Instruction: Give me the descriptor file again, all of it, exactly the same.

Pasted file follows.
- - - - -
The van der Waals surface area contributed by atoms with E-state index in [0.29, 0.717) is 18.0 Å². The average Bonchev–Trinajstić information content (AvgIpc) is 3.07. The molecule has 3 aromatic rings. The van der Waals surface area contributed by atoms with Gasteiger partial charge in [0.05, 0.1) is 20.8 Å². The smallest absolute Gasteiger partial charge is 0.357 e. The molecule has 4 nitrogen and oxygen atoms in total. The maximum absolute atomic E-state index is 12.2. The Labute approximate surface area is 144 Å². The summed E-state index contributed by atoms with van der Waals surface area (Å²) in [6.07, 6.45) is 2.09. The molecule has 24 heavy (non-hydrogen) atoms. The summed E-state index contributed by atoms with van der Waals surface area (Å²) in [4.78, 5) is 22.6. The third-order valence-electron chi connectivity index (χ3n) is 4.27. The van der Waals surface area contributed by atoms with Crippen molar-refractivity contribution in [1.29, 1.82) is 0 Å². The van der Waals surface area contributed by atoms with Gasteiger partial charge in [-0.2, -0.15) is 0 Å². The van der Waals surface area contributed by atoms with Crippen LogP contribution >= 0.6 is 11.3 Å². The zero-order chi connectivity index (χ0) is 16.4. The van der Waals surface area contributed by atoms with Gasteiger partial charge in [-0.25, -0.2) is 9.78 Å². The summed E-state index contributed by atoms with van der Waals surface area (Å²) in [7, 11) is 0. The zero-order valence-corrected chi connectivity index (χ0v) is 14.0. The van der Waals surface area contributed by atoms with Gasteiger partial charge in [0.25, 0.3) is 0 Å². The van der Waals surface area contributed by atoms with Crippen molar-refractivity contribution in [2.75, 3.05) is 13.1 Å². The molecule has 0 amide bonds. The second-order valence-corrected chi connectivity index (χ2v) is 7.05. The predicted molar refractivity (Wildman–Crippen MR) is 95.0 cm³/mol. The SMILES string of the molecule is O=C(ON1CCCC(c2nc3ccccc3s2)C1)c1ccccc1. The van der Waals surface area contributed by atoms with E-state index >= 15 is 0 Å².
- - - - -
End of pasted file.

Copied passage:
The van der Waals surface area contributed by atoms with E-state index in [0.29, 0.717) is 18.0 Å². The average Bonchev–Trinajstić information content (AvgIpc) is 3.07. The molecule has 3 aromatic rings. The van der Waals surface area contributed by atoms with Gasteiger partial charge in [0.05, 0.1) is 20.8 Å². The smallest absolute Gasteiger partial charge is 0.357 e. The molecule has 4 nitrogen and oxygen atoms in total. The maximum absolute atomic E-state index is 12.2. The Labute approximate surface area is 144 Å². The summed E-state index contributed by atoms with van der Waals surface area (Å²) in [6.07, 6.45) is 2.09. The molecule has 24 heavy (non-hydrogen) atoms. The summed E-state index contributed by atoms with van der Waals surface area (Å²) in [4.78, 5) is 22.6. The third-order valence-electron chi connectivity index (χ3n) is 4.27. The van der Waals surface area contributed by atoms with Crippen molar-refractivity contribution in [1.29, 1.82) is 0 Å². The van der Waals surface area contributed by atoms with Gasteiger partial charge in [-0.2, -0.15) is 0 Å². The van der Waals surface area contributed by atoms with Crippen LogP contribution >= 0.6 is 11.3 Å². The zero-order chi connectivity index (χ0) is 16.4. The van der Waals surface area contributed by atoms with Gasteiger partial charge in [-0.25, -0.2) is 9.78 Å². The summed E-state index contributed by atoms with van der Waals surface area (Å²) in [7, 11) is 0. The zero-order valence-corrected chi connectivity index (χ0v) is 14.0. The van der Waals surface area contributed by atoms with Gasteiger partial charge in [0.25, 0.3) is 0 Å². The van der Waals surface area contributed by atoms with Crippen molar-refractivity contribution in [2.75, 3.05) is 13.1 Å². The molecule has 0 amide bonds. The second-order valence-corrected chi connectivity index (χ2v) is 7.05. The predicted molar refractivity (Wildman–Crippen MR) is 95.0 cm³/mol. The SMILES string of the molecule is O=C(ON1CCCC(c2nc3ccccc3s2)C1)c1ccccc1. The van der Waals surface area contributed by atoms with E-state index >= 15 is 0 Å².